I’m off to compare all the Garamonds (and the x-height of the ITC flavour).

  13. Tlönista

    @Wilensky: I adore Garamond and Humanist typefaces in general, and can tell you that Caslon’s pronounced thick/thin contrast definitely count it out.

    …OTOH just found out via Wikipedia that Bembo (which reminds me of Centaur) is actually Old Style so what do I know.

  14. Adam Wright

    Type classifications being as ambiguous as they are, though, these days the term ‘humanist’, in the literature, generally just means ‘with an axis suggesting a right-handed human’ - as opposed to ‘rational’ - which is what ‘modern’ is often reduced to =P

  15. Right in the first paragraph you had me, Johno. Every phrase I was thinking “So true! Oh! That’s me! So true!” Thank you for teaching us and opening up the world of type through greater understanding. Starting this blog was a genius idea, to say the least.

    The characteristics details were quite helpful, Johno. Thank you! I hope you’ll be doing that for the other classes, too?

    Wow, you type nuts and your Garamond classification! Goodness! Sufice to say, I just like Garamond. It’s one of my favorites.

    (what happened to the captcha, btw? Did you institute that javascript trick Vivien told us about a while ago?)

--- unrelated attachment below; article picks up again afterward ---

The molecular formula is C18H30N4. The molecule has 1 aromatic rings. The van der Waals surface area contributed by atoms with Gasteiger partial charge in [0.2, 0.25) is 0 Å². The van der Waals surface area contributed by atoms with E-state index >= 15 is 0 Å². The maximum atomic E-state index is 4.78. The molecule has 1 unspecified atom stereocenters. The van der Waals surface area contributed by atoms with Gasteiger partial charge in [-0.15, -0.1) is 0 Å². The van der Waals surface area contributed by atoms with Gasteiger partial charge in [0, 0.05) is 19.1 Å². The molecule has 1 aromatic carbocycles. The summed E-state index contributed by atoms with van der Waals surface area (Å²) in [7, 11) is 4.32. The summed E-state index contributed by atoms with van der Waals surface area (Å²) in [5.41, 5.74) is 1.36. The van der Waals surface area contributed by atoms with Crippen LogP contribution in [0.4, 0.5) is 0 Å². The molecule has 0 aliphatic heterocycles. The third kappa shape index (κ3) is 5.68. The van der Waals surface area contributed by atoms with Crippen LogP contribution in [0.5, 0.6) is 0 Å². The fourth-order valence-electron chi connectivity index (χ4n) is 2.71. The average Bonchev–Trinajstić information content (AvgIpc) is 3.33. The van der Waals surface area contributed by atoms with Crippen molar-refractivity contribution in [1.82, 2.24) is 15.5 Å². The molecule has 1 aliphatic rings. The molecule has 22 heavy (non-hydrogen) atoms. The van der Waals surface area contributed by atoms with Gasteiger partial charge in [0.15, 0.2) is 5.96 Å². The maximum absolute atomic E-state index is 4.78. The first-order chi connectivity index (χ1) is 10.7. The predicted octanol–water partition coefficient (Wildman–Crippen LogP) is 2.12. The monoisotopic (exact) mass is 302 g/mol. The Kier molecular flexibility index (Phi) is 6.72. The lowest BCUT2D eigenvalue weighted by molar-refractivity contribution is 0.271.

16. The humanist header? Did I miss something or did it vanish in a puff of thin air?
    The sample of humanist type that you posted actually reminds me of the calligraphy that I learned from my grandfather when I was a kid. (I didn’t know about the special feature of the e, though.)
    Nice article.

  17. Very nice article, John. I find it helpful to have a list of characteristics for what makes Humanist Humanist. I look forward to seeing what it is about Old Style that makes me like it so much. (See, even after 15 years of book design and layout—much like a virtuoso musician who cannot actually read music—I have always chosen typefaces by what appeals to my eye.

    Now I do see a trend, at least with serif faces. My favorites, generally, are Old Style types—starting with Palatino, up to the latest two that I’m enamored of: Bembo and Goudy Old Style. There’s a silkiness to them, a smooth, suave look that I just really like for long stretches of text. Easy on the eyes in a physical way, attractive in the aesthetic way.

    That said, I’ve also liked Adobe Garamond a lot over time—not a true Garamond, right?—but that favor has begun to fade as I grow more fickle with age.

  18. Tlönista
    Welcome to iLT. You’re in good company—we all have a lot to learn :)

    Thanks for that definition. I particularly like,

    with an axis suggesting a right-handed human.

    Lauren (Ms Garamond)
    Yes, I plan to do that for the others too. The captcha: I killed it (humanely, of course); I’m now simply relying on Akismet and blocking the big-spam IP’s. Seems to be working—fingers crossed.

    The header only appears if you’re reading the article on its own page, rather than from the home page. However, the alternate header doesn’t seem to show in Safari. I wonder how I can fix that? CSS gurus to the rescue….
    In the meantime, you can view the alternate header image (all on its lonesome) here.